A Worthy Competitor To Dropbox?

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You'll be aware, if you're a frequent visitor to this site, that I'm a huge fan of Dropbox, the online file sharing/sync service.  Copy something to your Dropbox folder on your PC, and it instantly gets synced to the cloud, and also copied to any other computers which are linked to your account and on which you've installed the Dropbox client app.  You can sign up for a free account at www.dropbox.com, and that gets you 2 GB.  Or do it via my personal referrer link at https://www.getdropbox.com/referrals/NTYxNjE2Mzk and we both get an extra quarter-gig of free space.

Much as I love Dropbox, someone mentioned to me the other day that it's really aimed at the consumer and home user, and isn't really business-oriented enough.  And then he went on to mention www.box.net, which he claimed was more business-oriented.  I can see what he means.  Like Dropbox, you can sign up for a free account, and sync your files to the cloud and to other computers.  There are client apps for Android, Windows and iPad, with Mac coming soon. 

But it's the business features which set it apart.  Primarily, the control panel from which the company's administrators can set up new box.net accounts, manage quotas, set the security options, and generally manage everything.  Which means that your company can have its staff store all their documents online, without the need for an in-house file server, and still have excellent control.   Not bad, especially as it's only $15 per user per month, for 500 GB of storage.

But while $15 isn't expensive, it's still not free, so I guess it won't appeal to you, dear reader of Gizmo's.  Until I tell you that, if you sign up with www.box.net for a personal account, you get 5 GB of space for free.  It may not be 500, but it's still more than twice as much as Dropbox currently gives.  So if you want to explore the world of cloud-based file storage, box.net is definitely one to add to your shortlist.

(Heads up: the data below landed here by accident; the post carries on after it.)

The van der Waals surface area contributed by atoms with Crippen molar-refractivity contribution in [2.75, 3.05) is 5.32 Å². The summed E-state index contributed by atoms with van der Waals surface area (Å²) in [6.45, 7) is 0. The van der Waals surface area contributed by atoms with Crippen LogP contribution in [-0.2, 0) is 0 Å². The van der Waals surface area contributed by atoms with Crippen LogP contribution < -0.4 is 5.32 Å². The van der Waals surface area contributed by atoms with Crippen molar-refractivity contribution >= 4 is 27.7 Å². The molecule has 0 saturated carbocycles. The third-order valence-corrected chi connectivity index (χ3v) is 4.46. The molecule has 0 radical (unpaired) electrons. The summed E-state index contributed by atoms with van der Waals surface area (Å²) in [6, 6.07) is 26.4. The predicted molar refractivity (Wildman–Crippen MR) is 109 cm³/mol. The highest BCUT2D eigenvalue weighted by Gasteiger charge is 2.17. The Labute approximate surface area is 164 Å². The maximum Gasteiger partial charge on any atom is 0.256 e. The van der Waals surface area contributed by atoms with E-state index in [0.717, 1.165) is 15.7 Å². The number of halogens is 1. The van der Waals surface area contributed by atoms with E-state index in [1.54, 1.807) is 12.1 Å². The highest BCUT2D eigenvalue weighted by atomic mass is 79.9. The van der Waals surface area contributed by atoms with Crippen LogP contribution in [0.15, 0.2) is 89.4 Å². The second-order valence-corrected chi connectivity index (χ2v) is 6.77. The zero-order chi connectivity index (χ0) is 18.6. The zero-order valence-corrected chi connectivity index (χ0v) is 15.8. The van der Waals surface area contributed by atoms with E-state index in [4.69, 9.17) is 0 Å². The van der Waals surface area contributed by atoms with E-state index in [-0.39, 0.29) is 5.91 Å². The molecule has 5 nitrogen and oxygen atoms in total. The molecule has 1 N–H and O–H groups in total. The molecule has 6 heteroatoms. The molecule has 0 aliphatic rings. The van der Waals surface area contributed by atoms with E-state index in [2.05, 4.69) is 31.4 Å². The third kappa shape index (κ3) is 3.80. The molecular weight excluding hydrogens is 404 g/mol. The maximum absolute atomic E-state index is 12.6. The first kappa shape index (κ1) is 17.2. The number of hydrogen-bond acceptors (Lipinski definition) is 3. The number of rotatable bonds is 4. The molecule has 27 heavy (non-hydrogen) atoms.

Plus, unlike Dropbox, box.net lets you choose friendly URLs when you're sharing files with friends or colleagues.  So it's now easy to make any document, photo etc that's stored in your box.net account available to others via a simple URL.

 

 

 

 

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Comments

"Copy something to your Dropbox folder on your PC, and it instantly gets synced to the cloud, and also copied to any other computers which are linked to your account and on which you've installed the Dropbox client app."

Will it preserve a directory tree?

I am doing some study and find it very frustrating that professors pass files to students via "Blackboard". Some build directory trees with multiple files in "Blackboard". I am pretty sure that they have to build them piecewise and can not copy from their local drive. Then, the files have to be downloaded one-by-one, and the directory tree is not preserved. These are not tech professors, but they get little to no technical help from other departments or the uni in general (go figure). If someone at the uni (many unis) would make a procedural instruction sheet for a good service, it might save instructors and students all kinds of time and frustration (misplaced files). I'll try this where I am; though, I think it would ultimately require some IT help staff to back it up with some live instruction from time to time.

If the directory tree is a standard Windows folder, then Dropbox will work just fine. However, the structure of a directory tree in Bb only exists within Bb itself. So unless Dropbox makes a special add-on to integrate with Bb, I think the answer is unfortunately no.

Tip:
If you login to your free Box account via their app for iPhone or iPad before Feb 15 2014, you get 50GB (in total) for life!